Non-nonsense construction superintendent Bob McCracken had never seen a ghost in his 50 years, and had never thought much about them either, until he was left alone in the skeletal framework of the two-story building while the rest of the crew was off to lunch, or leaving for home, he doesn’t remember which.

He was working upstairs when he questioned whether he was alone.

“I got the feeling someone was watching me,” he said. “I was scared, really.”

He likened the sensation to walking past a car in a quiet parking garage and being surprised by the sudden, nearby barking of an unseen dog in the auto.

McCracken made his way down the staircase with the pale banister. Although it was daylight out, it was dark inside the building. He hurried the length of a narrow hallway to a door in the back of the building, and felt someone following along beside, gliding through the framing where one of the hallway walls would soon be.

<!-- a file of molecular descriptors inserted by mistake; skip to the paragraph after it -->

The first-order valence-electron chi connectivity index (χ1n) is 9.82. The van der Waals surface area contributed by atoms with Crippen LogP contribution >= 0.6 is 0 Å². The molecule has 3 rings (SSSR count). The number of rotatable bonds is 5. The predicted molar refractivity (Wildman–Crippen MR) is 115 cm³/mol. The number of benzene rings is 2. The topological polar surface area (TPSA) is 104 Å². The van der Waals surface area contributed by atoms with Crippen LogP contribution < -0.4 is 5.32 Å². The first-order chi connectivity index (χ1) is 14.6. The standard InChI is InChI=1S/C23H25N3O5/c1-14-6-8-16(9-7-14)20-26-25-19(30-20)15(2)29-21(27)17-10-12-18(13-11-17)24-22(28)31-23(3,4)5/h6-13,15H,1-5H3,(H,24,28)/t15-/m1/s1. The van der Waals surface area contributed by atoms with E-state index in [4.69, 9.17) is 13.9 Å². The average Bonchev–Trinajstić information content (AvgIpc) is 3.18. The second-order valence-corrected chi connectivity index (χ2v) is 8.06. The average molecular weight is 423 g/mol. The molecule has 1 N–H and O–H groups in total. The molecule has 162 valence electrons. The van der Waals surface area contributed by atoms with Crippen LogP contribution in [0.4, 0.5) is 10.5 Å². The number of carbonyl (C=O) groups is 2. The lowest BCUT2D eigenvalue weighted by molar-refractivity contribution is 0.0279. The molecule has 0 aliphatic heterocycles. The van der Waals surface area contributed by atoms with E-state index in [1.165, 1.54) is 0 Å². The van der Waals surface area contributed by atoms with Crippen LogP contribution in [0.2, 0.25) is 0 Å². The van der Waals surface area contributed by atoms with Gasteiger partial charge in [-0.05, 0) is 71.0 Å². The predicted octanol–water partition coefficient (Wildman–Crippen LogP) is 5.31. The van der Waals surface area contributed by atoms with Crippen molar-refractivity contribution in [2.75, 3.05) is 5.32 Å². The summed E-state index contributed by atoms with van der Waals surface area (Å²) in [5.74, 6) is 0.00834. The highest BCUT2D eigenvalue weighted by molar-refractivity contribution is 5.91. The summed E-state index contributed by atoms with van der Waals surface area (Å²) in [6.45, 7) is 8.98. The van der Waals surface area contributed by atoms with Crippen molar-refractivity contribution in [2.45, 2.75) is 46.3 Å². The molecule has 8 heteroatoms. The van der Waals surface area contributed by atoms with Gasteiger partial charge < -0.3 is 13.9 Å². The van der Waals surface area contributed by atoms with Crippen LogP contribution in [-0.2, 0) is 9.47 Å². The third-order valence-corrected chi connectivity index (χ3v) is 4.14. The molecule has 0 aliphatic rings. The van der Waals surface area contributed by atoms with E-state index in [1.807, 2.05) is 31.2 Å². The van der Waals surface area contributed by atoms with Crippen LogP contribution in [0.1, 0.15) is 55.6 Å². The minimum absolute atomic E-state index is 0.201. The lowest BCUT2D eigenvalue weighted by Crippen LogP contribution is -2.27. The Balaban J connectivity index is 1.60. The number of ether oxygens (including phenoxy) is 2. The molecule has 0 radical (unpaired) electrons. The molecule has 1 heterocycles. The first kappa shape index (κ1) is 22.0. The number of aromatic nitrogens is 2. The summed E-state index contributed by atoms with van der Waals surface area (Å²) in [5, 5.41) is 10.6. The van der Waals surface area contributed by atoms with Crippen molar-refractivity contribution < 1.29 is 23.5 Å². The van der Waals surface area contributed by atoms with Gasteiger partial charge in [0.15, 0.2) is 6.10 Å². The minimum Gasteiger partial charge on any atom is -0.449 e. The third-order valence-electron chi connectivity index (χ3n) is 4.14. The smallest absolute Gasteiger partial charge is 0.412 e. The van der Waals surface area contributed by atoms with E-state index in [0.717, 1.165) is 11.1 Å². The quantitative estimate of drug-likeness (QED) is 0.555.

“I yelled, ‘Who’s there?’” McCracken said. He turned to see a fleeting apparition.

“It was a tall shape where the wall was,” McCracken said. “It was a gray shape like 7 feet tall, just a head and a long coat.”

After the incident McCracken didn’t want to sound cracked, so he kept quiet about it. Then he heard others hint about a ghost, perhaps a seafaring sort, who haunted the place.

“I had never heard anything about a ghost before that,” he said.

When McCracken and Burrescia are done with the building, they hope to offer tenants new digs with the charm of the old building along with upgrades like air conditioning, improved window treatments, a wireless internet signal throughout, and surround-sound systems in each unit so adaptable that “you can plug your Apple iPod right in.”